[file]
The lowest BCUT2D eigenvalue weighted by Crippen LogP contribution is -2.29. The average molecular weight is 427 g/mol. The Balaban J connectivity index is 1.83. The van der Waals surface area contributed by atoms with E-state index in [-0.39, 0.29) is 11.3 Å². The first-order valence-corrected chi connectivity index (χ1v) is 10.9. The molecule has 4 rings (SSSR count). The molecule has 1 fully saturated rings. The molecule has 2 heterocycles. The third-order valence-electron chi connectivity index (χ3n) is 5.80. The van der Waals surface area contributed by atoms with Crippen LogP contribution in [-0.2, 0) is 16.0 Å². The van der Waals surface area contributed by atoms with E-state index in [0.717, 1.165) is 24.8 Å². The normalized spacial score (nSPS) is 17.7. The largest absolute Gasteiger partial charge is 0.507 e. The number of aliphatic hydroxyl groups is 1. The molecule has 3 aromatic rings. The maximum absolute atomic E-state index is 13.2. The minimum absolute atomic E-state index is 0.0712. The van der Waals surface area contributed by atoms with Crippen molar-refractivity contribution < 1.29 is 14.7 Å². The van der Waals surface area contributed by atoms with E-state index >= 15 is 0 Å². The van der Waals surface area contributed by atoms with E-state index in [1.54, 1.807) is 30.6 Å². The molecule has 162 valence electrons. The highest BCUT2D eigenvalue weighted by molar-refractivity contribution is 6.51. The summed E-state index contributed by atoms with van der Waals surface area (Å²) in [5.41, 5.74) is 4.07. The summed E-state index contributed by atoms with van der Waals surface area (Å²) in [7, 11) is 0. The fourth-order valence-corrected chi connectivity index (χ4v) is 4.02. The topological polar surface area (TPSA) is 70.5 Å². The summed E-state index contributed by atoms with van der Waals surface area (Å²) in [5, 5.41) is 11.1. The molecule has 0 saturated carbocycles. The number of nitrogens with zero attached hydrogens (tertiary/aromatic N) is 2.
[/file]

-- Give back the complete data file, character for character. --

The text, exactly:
The lowest BCUT2D eigenvalue weighted by Crippen LogP contribution is -2.29. The average molecular weight is 427 g/mol. The Balaban J connectivity index is 1.83. The van der Waals surface area contributed by atoms with E-state index in [-0.39, 0.29) is 11.3 Å². The first-order valence-corrected chi connectivity index (χ1v) is 10.9. The molecule has 4 rings (SSSR count). The molecule has 1 fully saturated rings. The molecule has 2 heterocycles. The third-order valence-electron chi connectivity index (χ3n) is 5.80. The van der Waals surface area contributed by atoms with Crippen LogP contribution in [-0.2, 0) is 16.0 Å². The van der Waals surface area contributed by atoms with E-state index in [0.717, 1.165) is 24.8 Å². The normalized spacial score (nSPS) is 17.7. The largest absolute Gasteiger partial charge is 0.507 e. The number of aliphatic hydroxyl groups is 1. The molecule has 3 aromatic rings. The maximum absolute atomic E-state index is 13.2. The minimum absolute atomic E-state index is 0.0712. The van der Waals surface area contributed by atoms with Crippen molar-refractivity contribution < 1.29 is 14.7 Å². The van der Waals surface area contributed by atoms with E-state index >= 15 is 0 Å². The van der Waals surface area contributed by atoms with E-state index in [1.54, 1.807) is 30.6 Å². The molecule has 162 valence electrons. The highest BCUT2D eigenvalue weighted by molar-refractivity contribution is 6.51. The summed E-state index contributed by atoms with van der Waals surface area (Å²) in [5.41, 5.74) is 4.07. The summed E-state index contributed by atoms with van der Waals surface area (Å²) in [7, 11) is 0. The fourth-order valence-corrected chi connectivity index (χ4v) is 4.02. The topological polar surface area (TPSA) is 70.5 Å². The summed E-state index contributed by atoms with van der Waals surface area (Å²) in [5, 5.41) is 11.1. The molecule has 0 saturated carbocycles. The number of nitrogens with zero attached hydrogens (tertiary/aromatic N) is 2.